If you do crossword puzzles, you must be aware that both “kale” and “cabbage” are synonyms for money. Were I a sportscaster, I would now make a forced segue into the bountiful riches that either of these two veggies will add to your holiday table. But, lucky all of us, I ain’t. Nonetheless, sauteed kale does indeed add a touch of grace to any feast. The fact that it couldn’t be simpler for a harried cook makes it that much better.

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sauteed kale, shredded and ready for the pan

Sauteed kale epitomizes simplicity. Simply stem your kale, then shred it by slicing it thin. Heat your oil; as usual, olive (not extra virgin, just the regular stuff) or grapeseed work wonderfully. I personally love coconut oil for sauteed kale; the flavors complement each other in their mutual robustness. And for true kale nirvana—vegetarian and vegan readers, please forgive me—kale loves pork. Cooking bacon til crisp, then using the rendered fat to cook the kale and sprinkling the crunchy bacon bits on top: it’s a surefire way to convert those unfortunates who suspect vegetables of ruining all their fun.

The kale should be cooked over medium high heat until it’s well-coated in the fat. A sprinkle of salt and a flash of cayenne—maybe with a little nutmeg—suffices in the spice department. When the kale’s cooked down from an overstuffed pan to a manageable one, sprinkle in chopped garlic. This pic shows how much the kale decreases in volume—and how much the color deepens.

sauteed kale before and after cooking

Then pour in a little broth; homemade is of course wonderful, but any will do. Know your broth well, and taste accordingly. In the upcoming video, I didn’t add any salt, because I hadn’t used this particular broth before. As always, a judicious hand with the NaCl is a good thing. Roasted cranberries or fresh pomegranate seeds popping through the leaves may even elicit a gasp or two at the beauty you have achieved.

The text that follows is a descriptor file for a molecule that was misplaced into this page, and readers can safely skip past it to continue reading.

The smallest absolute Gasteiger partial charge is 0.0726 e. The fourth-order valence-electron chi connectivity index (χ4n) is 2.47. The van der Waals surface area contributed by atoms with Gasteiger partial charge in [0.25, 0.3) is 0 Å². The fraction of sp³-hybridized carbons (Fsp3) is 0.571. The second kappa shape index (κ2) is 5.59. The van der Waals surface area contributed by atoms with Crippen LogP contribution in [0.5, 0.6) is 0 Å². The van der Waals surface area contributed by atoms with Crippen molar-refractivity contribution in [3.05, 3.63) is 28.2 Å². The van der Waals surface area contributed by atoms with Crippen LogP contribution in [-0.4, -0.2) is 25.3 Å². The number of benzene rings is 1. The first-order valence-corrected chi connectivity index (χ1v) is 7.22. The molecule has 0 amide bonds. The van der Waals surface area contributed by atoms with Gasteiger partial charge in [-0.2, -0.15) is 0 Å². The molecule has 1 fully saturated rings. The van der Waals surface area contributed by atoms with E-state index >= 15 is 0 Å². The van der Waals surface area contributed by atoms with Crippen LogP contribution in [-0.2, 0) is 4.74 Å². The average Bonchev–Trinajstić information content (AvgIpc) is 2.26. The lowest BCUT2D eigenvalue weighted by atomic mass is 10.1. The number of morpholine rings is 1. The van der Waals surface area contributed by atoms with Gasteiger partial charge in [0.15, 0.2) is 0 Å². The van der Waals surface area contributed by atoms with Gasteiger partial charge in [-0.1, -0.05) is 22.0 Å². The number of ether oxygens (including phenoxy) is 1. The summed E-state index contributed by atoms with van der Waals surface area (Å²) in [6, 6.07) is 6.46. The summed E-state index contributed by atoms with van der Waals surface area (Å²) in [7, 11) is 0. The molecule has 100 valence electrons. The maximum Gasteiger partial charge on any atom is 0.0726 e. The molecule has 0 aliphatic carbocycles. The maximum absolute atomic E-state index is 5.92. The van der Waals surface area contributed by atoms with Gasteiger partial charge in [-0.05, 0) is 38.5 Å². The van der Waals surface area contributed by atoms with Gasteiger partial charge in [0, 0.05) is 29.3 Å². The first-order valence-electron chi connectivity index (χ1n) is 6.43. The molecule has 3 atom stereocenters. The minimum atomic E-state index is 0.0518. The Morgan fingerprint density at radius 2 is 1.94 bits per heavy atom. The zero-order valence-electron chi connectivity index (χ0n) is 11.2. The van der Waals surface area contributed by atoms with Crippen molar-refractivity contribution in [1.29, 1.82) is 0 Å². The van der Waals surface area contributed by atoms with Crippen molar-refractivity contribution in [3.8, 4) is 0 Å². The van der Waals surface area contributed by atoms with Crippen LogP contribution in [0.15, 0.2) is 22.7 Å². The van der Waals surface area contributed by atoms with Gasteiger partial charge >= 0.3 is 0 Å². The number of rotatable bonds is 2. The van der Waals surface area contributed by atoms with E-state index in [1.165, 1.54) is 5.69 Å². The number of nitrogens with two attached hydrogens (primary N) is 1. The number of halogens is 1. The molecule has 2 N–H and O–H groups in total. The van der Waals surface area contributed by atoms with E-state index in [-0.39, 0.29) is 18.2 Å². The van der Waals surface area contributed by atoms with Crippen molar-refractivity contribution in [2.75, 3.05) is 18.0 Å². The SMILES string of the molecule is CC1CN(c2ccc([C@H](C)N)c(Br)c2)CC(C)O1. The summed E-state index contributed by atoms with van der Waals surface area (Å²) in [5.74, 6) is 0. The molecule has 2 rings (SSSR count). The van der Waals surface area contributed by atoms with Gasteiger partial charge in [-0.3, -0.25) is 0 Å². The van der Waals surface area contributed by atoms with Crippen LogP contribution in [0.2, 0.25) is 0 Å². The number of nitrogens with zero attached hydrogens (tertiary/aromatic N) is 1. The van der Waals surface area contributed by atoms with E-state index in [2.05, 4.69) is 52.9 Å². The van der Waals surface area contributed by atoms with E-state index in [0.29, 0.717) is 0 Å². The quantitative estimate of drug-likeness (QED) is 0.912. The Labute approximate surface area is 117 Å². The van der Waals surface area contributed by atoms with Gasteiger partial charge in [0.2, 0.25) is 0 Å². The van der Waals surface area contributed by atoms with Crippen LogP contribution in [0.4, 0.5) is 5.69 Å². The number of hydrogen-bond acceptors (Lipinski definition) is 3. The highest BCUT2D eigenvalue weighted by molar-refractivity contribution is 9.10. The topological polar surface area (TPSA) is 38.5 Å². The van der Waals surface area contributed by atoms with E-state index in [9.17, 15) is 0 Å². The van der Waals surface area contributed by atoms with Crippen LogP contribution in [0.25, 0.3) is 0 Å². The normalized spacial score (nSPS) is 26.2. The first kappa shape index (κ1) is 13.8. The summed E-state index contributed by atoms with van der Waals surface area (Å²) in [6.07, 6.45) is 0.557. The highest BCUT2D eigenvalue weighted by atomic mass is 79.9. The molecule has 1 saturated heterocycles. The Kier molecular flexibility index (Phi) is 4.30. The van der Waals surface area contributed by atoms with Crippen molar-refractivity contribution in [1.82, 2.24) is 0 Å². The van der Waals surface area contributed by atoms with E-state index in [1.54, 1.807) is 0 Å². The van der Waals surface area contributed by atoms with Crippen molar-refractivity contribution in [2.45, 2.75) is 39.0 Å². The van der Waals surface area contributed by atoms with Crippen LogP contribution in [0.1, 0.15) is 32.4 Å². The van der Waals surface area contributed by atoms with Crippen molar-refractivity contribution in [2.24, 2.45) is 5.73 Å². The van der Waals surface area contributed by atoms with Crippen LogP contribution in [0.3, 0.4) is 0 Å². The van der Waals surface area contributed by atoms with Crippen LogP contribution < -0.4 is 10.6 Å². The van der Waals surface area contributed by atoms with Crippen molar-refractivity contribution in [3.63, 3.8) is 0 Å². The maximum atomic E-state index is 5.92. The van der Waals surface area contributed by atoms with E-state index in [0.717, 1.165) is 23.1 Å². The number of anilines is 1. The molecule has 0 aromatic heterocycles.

sauteed kale, with just a hint of garlic and nutmeg

Of course, there are nearly limitless add-ins. You could sauté sliced onions, leeks, or shallots and bell peppers in the fat prior to adding the kale. Minced ginger and five-spice powder will take your sauteed kale in a decidedly Chinese direction. A light snowfall of toasted coconut at the end, especially if you used coconut oil as your sauté medium, will transport you to some lush Caribbean paradise. It’s up to you. Just know that a big old plate of sauteed kale adds vitamins, fiber, and wholesome earthiness to your fatty, decadent groaning board. And as far as leftovers go, chopped sauteed kale mixed in with mashed potatoes or added to your morning after frittata is more awesomeness.

For more on kale, visit this post.

Sauteed Kale: The Recipe

 

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Sauteed Kale
A fine vegetable side dish for any time of year, especially welcome on an otherwise decadent holiday table.
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Prep Time 20 minutes
Cook Time 15 minutes
Passive Time 10 minutes
Servings
people
Ingredients
Prep Time 20 minutes
Cook Time 15 minutes
Passive Time 10 minutes
Servings
people
Ingredients
Votes: 0
Rating: 0
You:
Rate this recipe!
Instructions
  1. Heat a large saucepan over medium high heat. When pan is hot, add oil. When oil is hot, add kale by handfuls.
  2. Move kale around pan with spatula until well coated in oil. When kale is thoroughly coated in oil and has decreased in volume by about a third, add garlic if using. Thoroughly mix.
  3. Pour in broth, starting with 1/4 cup. Reduce heat, and let broth cook into kale, with or without a lid on the pan. When broth has cooked away, taste kale to test desired degree of doneness. If you want the kale to be more tender, add more broth and cook longer.
  4. The kale can be made ahead 2 days, then gently reheated on the stove top or in a covered dish in the oven.
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